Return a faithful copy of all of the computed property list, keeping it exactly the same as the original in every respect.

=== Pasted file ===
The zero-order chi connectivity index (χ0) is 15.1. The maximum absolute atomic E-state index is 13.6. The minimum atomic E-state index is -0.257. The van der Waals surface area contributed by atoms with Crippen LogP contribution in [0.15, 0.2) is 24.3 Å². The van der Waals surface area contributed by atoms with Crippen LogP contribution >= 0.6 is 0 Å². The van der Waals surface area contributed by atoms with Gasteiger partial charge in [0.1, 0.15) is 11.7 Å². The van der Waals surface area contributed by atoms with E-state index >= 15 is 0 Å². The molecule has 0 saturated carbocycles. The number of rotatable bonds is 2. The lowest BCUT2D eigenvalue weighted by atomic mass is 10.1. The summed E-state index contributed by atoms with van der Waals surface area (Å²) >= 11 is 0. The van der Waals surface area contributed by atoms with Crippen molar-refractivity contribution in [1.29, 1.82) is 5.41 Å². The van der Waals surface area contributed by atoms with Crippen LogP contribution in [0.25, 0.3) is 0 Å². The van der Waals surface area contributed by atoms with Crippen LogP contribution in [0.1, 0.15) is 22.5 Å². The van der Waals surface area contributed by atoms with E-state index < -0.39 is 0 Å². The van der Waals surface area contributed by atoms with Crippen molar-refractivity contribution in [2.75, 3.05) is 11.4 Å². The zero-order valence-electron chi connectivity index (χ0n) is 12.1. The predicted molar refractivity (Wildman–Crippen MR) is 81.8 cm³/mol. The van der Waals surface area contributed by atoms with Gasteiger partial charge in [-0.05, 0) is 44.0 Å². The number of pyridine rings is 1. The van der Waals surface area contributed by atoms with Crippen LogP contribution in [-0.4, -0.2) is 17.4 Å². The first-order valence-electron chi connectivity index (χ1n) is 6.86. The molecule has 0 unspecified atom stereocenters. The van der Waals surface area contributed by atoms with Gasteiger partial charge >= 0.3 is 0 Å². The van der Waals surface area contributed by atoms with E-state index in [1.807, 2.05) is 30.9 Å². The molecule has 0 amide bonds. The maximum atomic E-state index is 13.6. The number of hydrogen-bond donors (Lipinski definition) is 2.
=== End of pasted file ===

The zero-order chi connectivity index (χ0) is 15.1. The maximum absolute atomic E-state index is 13.6. The minimum atomic E-state index is -0.257. The van der Waals surface area contributed by atoms with Crippen LogP contribution in [0.15, 0.2) is 24.3 Å². The van der Waals surface area contributed by atoms with Crippen LogP contribution >= 0.6 is 0 Å². The van der Waals surface area contributed by atoms with Gasteiger partial charge in [0.1, 0.15) is 11.7 Å². The van der Waals surface area contributed by atoms with E-state index >= 15 is 0 Å². The molecule has 0 saturated carbocycles. The number of rotatable bonds is 2. The lowest BCUT2D eigenvalue weighted by atomic mass is 10.1. The summed E-state index contributed by atoms with van der Waals surface area (Å²) >= 11 is 0. The van der Waals surface area contributed by atoms with Crippen molar-refractivity contribution in [1.29, 1.82) is 5.41 Å². The van der Waals surface area contributed by atoms with Crippen LogP contribution in [0.25, 0.3) is 0 Å². The van der Waals surface area contributed by atoms with Crippen LogP contribution in [0.1, 0.15) is 22.5 Å². The van der Waals surface area contributed by atoms with E-state index < -0.39 is 0 Å². The van der Waals surface area contributed by atoms with Crippen molar-refractivity contribution in [2.75, 3.05) is 11.4 Å². The zero-order valence-electron chi connectivity index (χ0n) is 12.1. The predicted molar refractivity (Wildman–Crippen MR) is 81.8 cm³/mol. The van der Waals surface area contributed by atoms with Gasteiger partial charge in [-0.05, 0) is 44.0 Å². The number of pyridine rings is 1. The van der Waals surface area contributed by atoms with Crippen LogP contribution in [-0.4, -0.2) is 17.4 Å². The first-order valence-electron chi connectivity index (χ1n) is 6.86. The molecule has 0 unspecified atom stereocenters. The van der Waals surface area contributed by atoms with Gasteiger partial charge >= 0.3 is 0 Å². The van der Waals surface area contributed by atoms with E-state index in [1.807, 2.05) is 30.9 Å². The molecule has 0 amide bonds. The maximum atomic E-state index is 13.6. The number of hydrogen-bond donors (Lipinski definition) is 2.